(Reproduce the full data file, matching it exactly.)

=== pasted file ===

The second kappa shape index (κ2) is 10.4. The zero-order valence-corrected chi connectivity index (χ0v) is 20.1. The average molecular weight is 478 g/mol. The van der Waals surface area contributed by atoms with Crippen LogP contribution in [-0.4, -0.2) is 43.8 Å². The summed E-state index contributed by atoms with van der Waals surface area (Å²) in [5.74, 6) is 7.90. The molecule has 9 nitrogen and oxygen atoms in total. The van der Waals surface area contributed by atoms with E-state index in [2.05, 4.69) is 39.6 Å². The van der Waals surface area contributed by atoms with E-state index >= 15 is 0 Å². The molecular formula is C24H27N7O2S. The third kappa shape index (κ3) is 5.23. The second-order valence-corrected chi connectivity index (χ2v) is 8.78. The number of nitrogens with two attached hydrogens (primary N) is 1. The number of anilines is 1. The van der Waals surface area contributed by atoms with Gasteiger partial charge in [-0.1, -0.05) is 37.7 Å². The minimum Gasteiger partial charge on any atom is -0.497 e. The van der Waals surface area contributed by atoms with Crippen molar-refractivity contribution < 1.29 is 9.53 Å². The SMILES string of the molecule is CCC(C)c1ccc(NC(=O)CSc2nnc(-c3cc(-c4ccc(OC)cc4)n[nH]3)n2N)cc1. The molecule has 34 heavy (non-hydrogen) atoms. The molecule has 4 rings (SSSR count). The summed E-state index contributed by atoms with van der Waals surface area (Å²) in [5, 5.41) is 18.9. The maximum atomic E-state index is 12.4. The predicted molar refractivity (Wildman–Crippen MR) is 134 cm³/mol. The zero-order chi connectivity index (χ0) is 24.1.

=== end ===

The second kappa shape index (κ2) is 10.4. The zero-order valence-corrected chi connectivity index (χ0v) is 20.1. The average molecular weight is 478 g/mol. The van der Waals surface area contributed by atoms with Crippen LogP contribution in [-0.4, -0.2) is 43.8 Å². The summed E-state index contributed by atoms with van der Waals surface area (Å²) in [5.74, 6) is 7.90. The molecule has 9 nitrogen and oxygen atoms in total. The van der Waals surface area contributed by atoms with E-state index in [2.05, 4.69) is 39.6 Å². The van der Waals surface area contributed by atoms with E-state index >= 15 is 0 Å². The molecular formula is C24H27N7O2S. The third kappa shape index (κ3) is 5.23. The second-order valence-corrected chi connectivity index (χ2v) is 8.78. The number of nitrogens with two attached hydrogens (primary N) is 1. The number of anilines is 1. The van der Waals surface area contributed by atoms with Gasteiger partial charge in [-0.1, -0.05) is 37.7 Å². The minimum Gasteiger partial charge on any atom is -0.497 e. The van der Waals surface area contributed by atoms with Crippen molar-refractivity contribution < 1.29 is 9.53 Å². The SMILES string of the molecule is CCC(C)c1ccc(NC(=O)CSc2nnc(-c3cc(-c4ccc(OC)cc4)n[nH]3)n2N)cc1. The molecule has 34 heavy (non-hydrogen) atoms. The molecule has 4 rings (SSSR count). The summed E-state index contributed by atoms with van der Waals surface area (Å²) in [5, 5.41) is 18.9. The maximum atomic E-state index is 12.4. The predicted molar refractivity (Wildman–Crippen MR) is 134 cm³/mol. The zero-order chi connectivity index (χ0) is 24.1.